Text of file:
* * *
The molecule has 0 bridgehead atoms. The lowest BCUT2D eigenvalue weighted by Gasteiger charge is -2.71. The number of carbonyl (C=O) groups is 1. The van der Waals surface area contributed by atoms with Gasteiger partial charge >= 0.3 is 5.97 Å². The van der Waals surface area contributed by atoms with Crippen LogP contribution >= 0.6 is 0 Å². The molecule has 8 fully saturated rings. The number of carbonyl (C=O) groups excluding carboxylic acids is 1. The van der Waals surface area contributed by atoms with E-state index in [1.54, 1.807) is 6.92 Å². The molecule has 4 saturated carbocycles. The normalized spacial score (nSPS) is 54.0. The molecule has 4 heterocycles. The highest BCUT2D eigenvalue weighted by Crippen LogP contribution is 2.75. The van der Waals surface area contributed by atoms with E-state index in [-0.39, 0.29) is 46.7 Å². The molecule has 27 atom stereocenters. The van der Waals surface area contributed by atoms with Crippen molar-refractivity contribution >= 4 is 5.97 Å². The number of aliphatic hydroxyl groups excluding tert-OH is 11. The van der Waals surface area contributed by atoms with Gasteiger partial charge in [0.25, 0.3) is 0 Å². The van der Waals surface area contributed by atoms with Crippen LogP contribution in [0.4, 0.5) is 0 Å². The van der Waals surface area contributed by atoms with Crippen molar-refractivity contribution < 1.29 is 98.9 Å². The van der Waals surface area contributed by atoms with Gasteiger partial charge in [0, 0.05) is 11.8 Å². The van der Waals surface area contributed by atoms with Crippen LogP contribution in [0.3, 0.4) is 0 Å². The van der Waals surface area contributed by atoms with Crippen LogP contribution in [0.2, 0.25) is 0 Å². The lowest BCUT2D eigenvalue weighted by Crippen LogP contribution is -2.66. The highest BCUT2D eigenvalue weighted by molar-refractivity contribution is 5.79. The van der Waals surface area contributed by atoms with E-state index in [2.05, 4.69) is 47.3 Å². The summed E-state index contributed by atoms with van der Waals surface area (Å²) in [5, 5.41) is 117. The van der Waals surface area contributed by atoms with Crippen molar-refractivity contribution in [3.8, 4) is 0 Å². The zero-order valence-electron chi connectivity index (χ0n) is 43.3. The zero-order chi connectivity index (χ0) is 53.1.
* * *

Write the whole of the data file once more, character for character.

The molecule has 0 bridgehead atoms. The lowest BCUT2D eigenvalue weighted by Gasteiger charge is -2.71. The number of carbonyl (C=O) groups is 1. The van der Waals surface area contributed by atoms with Gasteiger partial charge >= 0.3 is 5.97 Å². The van der Waals surface area contributed by atoms with Crippen LogP contribution >= 0.6 is 0 Å². The molecule has 8 fully saturated rings. The number of carbonyl (C=O) groups excluding carboxylic acids is 1. The van der Waals surface area contributed by atoms with E-state index in [1.54, 1.807) is 6.92 Å². The molecule has 4 saturated carbocycles. The normalized spacial score (nSPS) is 54.0. The molecule has 4 heterocycles. The highest BCUT2D eigenvalue weighted by Crippen LogP contribution is 2.75. The van der Waals surface area contributed by atoms with E-state index in [-0.39, 0.29) is 46.7 Å². The molecule has 27 atom stereocenters. The van der Waals surface area contributed by atoms with Crippen molar-refractivity contribution >= 4 is 5.97 Å². The number of aliphatic hydroxyl groups excluding tert-OH is 11. The van der Waals surface area contributed by atoms with Gasteiger partial charge in [0.25, 0.3) is 0 Å². The van der Waals surface area contributed by atoms with Crippen LogP contribution in [0.4, 0.5) is 0 Å². The van der Waals surface area contributed by atoms with Crippen molar-refractivity contribution < 1.29 is 98.9 Å². The van der Waals surface area contributed by atoms with Gasteiger partial charge in [0, 0.05) is 11.8 Å². The van der Waals surface area contributed by atoms with Crippen LogP contribution in [0.3, 0.4) is 0 Å². The van der Waals surface area contributed by atoms with Crippen LogP contribution in [0.2, 0.25) is 0 Å². The lowest BCUT2D eigenvalue weighted by Crippen LogP contribution is -2.66. The highest BCUT2D eigenvalue weighted by molar-refractivity contribution is 5.79. The van der Waals surface area contributed by atoms with E-state index in [2.05, 4.69) is 47.3 Å². The summed E-state index contributed by atoms with van der Waals surface area (Å²) in [5, 5.41) is 117. The van der Waals surface area contributed by atoms with Crippen molar-refractivity contribution in [3.8, 4) is 0 Å². The zero-order valence-electron chi connectivity index (χ0n) is 43.3. The zero-order chi connectivity index (χ0) is 53.1.